When the series moves away from this stuff, however, the show ranges from fascinating to bland to ridiculous. The creative team spends an abundant amount of time setting up the relationship between Castle and Micro, who end up hold-up together in the latter’s secret lair while they figure out why Castle’s family was killed and why Micro, who leaked government secrets in his job with the NSA, was marked for death as well. Both performers lend gallows humor and intimacy to the dialogue but their bonding takes the better part of two episodes before it’s set in cement. Meanwhile, there’s a subplot involving a newly crowned honcho at the Department of Homeland Security, Dinah Madani (Amber Rose Revah), that is utilized primarily to deliver backstory. There’s a sense that Lightfoot and his crew are trying to depict her as another kind of outsider — the formidable female investigator in the boy’s club — in the same mold as Castle, but we’re never invited to know much about her beyond her title at DHS.
This is a result of having a little too much on your plate, to say nothing of the laborious, intermittent setting-up of a looming narrative arc rather than focusing on what’s immediately important to these characters and what they’re going through. These ambitions are healthy, however, and as the episodes go on, the series reveals itself to be a genuine heartbreaker. Castle doesn’t trust people who haven’t seen horror and loss the way he has, and he doesn’t trust himself around them either. It’s why he takes so quickly to Micro’s wife, Sarah (Jaime Ray Newman), who believes herself to be a widow, and it’s why he’s so prickly around Micro at first. He has submerged himself so deeply in grief, loss, fury, and guilt that he simply cannot connect with those who are not infected by those same things.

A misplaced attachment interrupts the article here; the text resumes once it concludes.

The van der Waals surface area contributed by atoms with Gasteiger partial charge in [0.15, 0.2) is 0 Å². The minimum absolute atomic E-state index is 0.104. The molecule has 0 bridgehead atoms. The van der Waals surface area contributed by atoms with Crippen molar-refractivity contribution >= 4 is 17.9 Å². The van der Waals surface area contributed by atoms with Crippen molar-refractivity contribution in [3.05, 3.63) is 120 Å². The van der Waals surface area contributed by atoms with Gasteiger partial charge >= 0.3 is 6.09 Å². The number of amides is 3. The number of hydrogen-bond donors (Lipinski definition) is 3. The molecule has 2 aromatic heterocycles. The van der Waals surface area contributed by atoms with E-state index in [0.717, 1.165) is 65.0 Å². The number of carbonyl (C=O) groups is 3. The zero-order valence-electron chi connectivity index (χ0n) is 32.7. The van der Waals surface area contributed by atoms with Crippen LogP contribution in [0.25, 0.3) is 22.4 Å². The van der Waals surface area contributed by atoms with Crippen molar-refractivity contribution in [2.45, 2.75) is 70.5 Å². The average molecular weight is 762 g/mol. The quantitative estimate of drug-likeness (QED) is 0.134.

No spoilers here, but by the time we get to the sixth episode, you get a full sense of just how vulnerable Castle is when he’s around people he trusts, and how easily exploitable he is under the right circumstances. This is where a great deal of the show’s tension and thrill comes from but there’s also the basic pleasures of a good old fashioned row, such as the one between Castle and one of Madani’s colleagues (and those who have read the source material by Gerry Conway and John Romita Sr. will know where things with Russo are heading). When these two elements are in alignment, The Punisher is riveting, politically adventurous entertainment, willing to get mired in the complexity of a nation that has come to define itself through the incalculable damage and untold amounts of killings done in the name of peace. When the need to set-up, reiterate, or preempt the plot becomes its more prominent concern, however, it’s emblematic of everything wrong with comic-book adaptations, on TV or elsewhere.
Rating: ★★★ Good — Proceed with cautious optimism
The Punisher premieres in full on Netflix starting Friday, November 17th.